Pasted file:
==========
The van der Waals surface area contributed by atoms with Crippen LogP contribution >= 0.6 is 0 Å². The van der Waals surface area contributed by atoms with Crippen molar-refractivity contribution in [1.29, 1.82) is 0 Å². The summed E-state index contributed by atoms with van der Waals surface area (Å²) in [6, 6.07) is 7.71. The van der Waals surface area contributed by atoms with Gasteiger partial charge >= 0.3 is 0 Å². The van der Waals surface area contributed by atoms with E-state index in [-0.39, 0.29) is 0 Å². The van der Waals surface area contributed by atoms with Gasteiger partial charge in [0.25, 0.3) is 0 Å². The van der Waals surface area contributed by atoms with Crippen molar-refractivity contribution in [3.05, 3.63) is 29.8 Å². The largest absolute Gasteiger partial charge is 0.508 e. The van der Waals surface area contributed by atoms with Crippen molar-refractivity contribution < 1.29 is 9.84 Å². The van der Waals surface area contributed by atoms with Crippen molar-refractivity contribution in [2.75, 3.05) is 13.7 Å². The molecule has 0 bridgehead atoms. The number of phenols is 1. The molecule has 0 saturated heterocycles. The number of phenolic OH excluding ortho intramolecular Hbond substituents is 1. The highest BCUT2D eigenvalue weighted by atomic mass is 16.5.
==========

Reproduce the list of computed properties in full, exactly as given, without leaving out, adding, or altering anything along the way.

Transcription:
The van der Waals surface area contributed by atoms with Crippen LogP contribution >= 0.6 is 0 Å². The van der Waals surface area contributed by atoms with Crippen molar-refractivity contribution in [1.29, 1.82) is 0 Å². The summed E-state index contributed by atoms with van der Waals surface area (Å²) in [6, 6.07) is 7.71. The van der Waals surface area contributed by atoms with Gasteiger partial charge >= 0.3 is 0 Å². The van der Waals surface area contributed by atoms with E-state index in [-0.39, 0.29) is 0 Å². The van der Waals surface area contributed by atoms with Gasteiger partial charge in [0.25, 0.3) is 0 Å². The van der Waals surface area contributed by atoms with Crippen molar-refractivity contribution in [3.05, 3.63) is 29.8 Å². The largest absolute Gasteiger partial charge is 0.508 e. The van der Waals surface area contributed by atoms with Crippen molar-refractivity contribution < 1.29 is 9.84 Å². The van der Waals surface area contributed by atoms with Crippen molar-refractivity contribution in [2.75, 3.05) is 13.7 Å². The molecule has 0 bridgehead atoms. The number of phenols is 1. The molecule has 0 saturated heterocycles. The number of phenolic OH excluding ortho intramolecular Hbond substituents is 1. The highest BCUT2D eigenvalue weighted by atomic mass is 16.5.